Published: Friday, 20th May 2016
New report shows only seven per cent of councils believe that the government’s starter homes initiative would help address their affordable housing need...
Nearly three-quarters of councils (72 per cent) believe the viability test in the National Planning Policy Framework hinders their ability to provide social and affordable housing, research has highlighted.
Only 11 per cent of those surveyed for a report on housing need published by the Association for Public Service Excellence (APSE) and the Town and Country Planning Association (TCPA) considered that the test would provide the numbers of homes needed.
The survey of council leaders, chief executives, heads of planning, heads of housing and heads of finance said 96 per cent of councils describe their need for affordable housing as “severe” or “moderate”. Only seven per cent thought that the government’s starter homes initiative would help address affordable housing.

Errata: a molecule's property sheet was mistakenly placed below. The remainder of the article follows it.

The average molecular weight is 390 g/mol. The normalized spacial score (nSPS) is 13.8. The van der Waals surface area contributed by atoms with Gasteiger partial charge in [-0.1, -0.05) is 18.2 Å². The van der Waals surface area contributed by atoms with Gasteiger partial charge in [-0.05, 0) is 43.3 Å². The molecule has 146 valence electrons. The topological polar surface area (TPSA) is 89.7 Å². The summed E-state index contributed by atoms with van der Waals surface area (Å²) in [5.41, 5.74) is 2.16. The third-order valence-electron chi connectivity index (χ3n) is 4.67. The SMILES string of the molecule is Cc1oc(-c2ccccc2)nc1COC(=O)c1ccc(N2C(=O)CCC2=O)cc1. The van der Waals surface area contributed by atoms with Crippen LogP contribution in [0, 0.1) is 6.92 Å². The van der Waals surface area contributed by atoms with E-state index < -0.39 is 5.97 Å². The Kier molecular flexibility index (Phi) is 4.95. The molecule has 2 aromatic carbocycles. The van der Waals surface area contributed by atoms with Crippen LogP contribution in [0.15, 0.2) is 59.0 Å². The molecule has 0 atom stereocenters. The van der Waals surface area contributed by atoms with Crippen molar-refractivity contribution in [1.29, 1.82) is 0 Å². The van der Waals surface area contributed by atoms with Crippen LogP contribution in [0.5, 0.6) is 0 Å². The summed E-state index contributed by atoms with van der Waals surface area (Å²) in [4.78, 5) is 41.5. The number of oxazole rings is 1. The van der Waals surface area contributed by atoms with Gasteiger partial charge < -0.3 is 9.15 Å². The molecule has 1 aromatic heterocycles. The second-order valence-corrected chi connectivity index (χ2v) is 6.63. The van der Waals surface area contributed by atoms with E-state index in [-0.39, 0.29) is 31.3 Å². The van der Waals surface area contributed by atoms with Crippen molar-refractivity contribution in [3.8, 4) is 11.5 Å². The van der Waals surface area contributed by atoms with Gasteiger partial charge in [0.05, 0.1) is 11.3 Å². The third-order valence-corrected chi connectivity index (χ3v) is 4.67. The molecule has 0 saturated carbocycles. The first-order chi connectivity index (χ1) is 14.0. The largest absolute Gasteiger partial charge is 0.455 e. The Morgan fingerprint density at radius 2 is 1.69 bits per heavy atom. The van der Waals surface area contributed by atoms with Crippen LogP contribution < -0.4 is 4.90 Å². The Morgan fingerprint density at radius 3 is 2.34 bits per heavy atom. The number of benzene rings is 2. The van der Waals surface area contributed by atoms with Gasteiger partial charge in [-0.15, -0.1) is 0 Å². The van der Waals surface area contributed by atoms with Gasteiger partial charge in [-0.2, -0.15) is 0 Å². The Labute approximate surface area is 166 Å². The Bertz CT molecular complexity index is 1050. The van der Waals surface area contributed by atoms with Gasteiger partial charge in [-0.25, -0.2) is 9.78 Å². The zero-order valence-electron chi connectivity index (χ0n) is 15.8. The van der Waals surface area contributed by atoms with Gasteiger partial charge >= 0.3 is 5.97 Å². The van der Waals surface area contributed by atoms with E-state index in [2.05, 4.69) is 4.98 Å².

The report, Homes for all: Ensuring councils can deliver the homes we need, recommended that councils should not be forced to sell-off their social housing to fund the extension of Right to Buy. Most councils were worried that the extension of Right to Buy would lead to less housing available for social rent.
Meanwhile in a separate but related development London mayor Sadiq Khan has claimed that his predecessor delivered the lowest number of new affordable homes since current records began back in 1991, just 4,880.
Khan also rubbished Boris Johnson’s record on requiring affordable homes in new development. He said Johnson left a legacy of only 13 per cent affordable homes as a result of development during his two terms in the capital’s hot seat. Khan wants to see 50 per cent of all new London homes to be genuinely affordable.